TRENTON – Yesterday evening, the state Senate Judiciary Committee rejected Gov. Chris Christie’s nomination of First Assistant Attorney General Phil Kwon to the state Supreme Court by a vote of 7-6. If approved, Kwon would have been the state’s first Asian-American justice.
The governor expressed disappointment over the outcome.
“After years of public service to his state and to his country, Phil Kwon was treated not with respect today but with disdain… this process has been nothing more than a partisan sideshow since the very beginning,” Christie said, adding that his nominee was turned into a political sacrifice.
Democrat Brian P. Stack joined with the five Republican members of the committee to support Kwon’s nomination.
A hearing for Christie’s other state Supreme Court nominee, Bruce Harris, the mayor of Chatham, was postponed.
Democrats raised questions about a New York liquor store owned by Kwon’s mother that settled a federal lawsuit last year over alleged financial practices of illegally structuring deposits in a way that could be used to avoid Internal Revenue Service scrutiny. Kwon was not named in the suit, and the business did not admit any liability.
“I explained to her that making deposits in this way probably raised red flags with the bank,” Kwon told the committee. “She was not attempting to launder funds or evade taxes. She made a mistake because she didn’t know the reporting requirements.”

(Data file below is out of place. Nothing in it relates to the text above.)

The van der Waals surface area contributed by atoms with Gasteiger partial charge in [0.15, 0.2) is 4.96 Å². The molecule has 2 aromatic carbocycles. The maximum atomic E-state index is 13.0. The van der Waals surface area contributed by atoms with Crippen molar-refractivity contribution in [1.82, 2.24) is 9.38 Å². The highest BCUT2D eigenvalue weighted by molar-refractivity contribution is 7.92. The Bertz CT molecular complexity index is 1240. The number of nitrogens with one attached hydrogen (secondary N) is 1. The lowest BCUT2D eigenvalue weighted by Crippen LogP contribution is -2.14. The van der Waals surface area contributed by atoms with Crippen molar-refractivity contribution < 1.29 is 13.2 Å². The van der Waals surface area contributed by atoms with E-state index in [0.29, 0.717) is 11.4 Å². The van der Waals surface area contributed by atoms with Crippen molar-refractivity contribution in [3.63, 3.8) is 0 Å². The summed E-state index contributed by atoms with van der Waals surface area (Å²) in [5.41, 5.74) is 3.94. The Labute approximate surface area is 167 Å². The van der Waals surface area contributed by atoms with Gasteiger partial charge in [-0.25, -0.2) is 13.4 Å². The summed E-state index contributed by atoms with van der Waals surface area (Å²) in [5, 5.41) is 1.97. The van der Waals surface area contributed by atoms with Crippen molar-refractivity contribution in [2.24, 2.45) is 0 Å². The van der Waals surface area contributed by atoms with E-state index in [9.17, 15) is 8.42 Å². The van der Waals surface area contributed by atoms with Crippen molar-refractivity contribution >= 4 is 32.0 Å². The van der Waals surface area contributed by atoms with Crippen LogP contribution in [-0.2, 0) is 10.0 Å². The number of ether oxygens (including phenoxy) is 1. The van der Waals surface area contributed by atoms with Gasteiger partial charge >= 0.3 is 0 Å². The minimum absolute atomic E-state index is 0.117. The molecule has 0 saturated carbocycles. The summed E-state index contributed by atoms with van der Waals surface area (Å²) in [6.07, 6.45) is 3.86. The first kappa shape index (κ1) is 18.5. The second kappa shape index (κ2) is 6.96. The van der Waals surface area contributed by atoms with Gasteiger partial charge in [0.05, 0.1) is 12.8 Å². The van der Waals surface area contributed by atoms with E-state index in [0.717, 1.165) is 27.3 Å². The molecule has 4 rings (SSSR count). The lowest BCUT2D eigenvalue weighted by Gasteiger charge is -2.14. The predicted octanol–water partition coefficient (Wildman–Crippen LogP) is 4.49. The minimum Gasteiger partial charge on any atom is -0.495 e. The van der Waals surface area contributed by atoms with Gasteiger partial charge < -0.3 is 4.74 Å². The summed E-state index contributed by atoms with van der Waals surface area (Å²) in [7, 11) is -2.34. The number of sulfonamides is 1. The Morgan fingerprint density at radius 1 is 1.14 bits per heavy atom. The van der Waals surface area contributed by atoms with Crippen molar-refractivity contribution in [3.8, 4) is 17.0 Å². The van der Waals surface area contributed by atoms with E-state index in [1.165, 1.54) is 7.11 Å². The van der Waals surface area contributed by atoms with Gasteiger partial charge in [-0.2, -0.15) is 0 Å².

The Republican members of the committee took issue with this line of questioning.
“Today, Democratic Senators on the Judiciary Committee rejected an exceptionally well-qualified Supreme Court nominee for no good reason whatsoever,” Senate Republican Judiciary Committee Members Gerald Cardinale, Kevin O’Toole, Joe Kyrillos, Christopher Bateman, and Michael J. Doherty said in a statement.
“The Majority’s entire line of questioning and basis for rejecting his nomination centered on events that had absolutely nothing to do with Phil Kwon. In short, Phil Kwon was railroaded out of sheer partisan animosity toward the governor. Theirs was a rejection seeking a reason. Faced with a nominee whom there was no rational basis to reject, the Majority decided to create one based on the actions of others for which he bears no legal, ethical, or personal responsibility.”
“We analyzed the nominee on his credentials and on his forthrightness,” said Judiciary Committee Chairman Nick Scutari (D-Union). “The members of my committee took this very seriously. We were very thorough.”
Democrats also expressed concerns about the political balance of the court. The governor contends that there would have been three Republicans, two Democrats and two independents serving on the court if both his nominees were confirmed. He counted Kwon as in independent even though he had been a registered Republican for years before moving to New Jersey. Christie also considers Justice Jaynee LaVecchia an independent, even though Democrats say she is a Republican.
“Partisan balance is important to maintain,” Scutari said. “We cannot let the governor, through his nominations, to try to turn the court to a 5-2 balance.”
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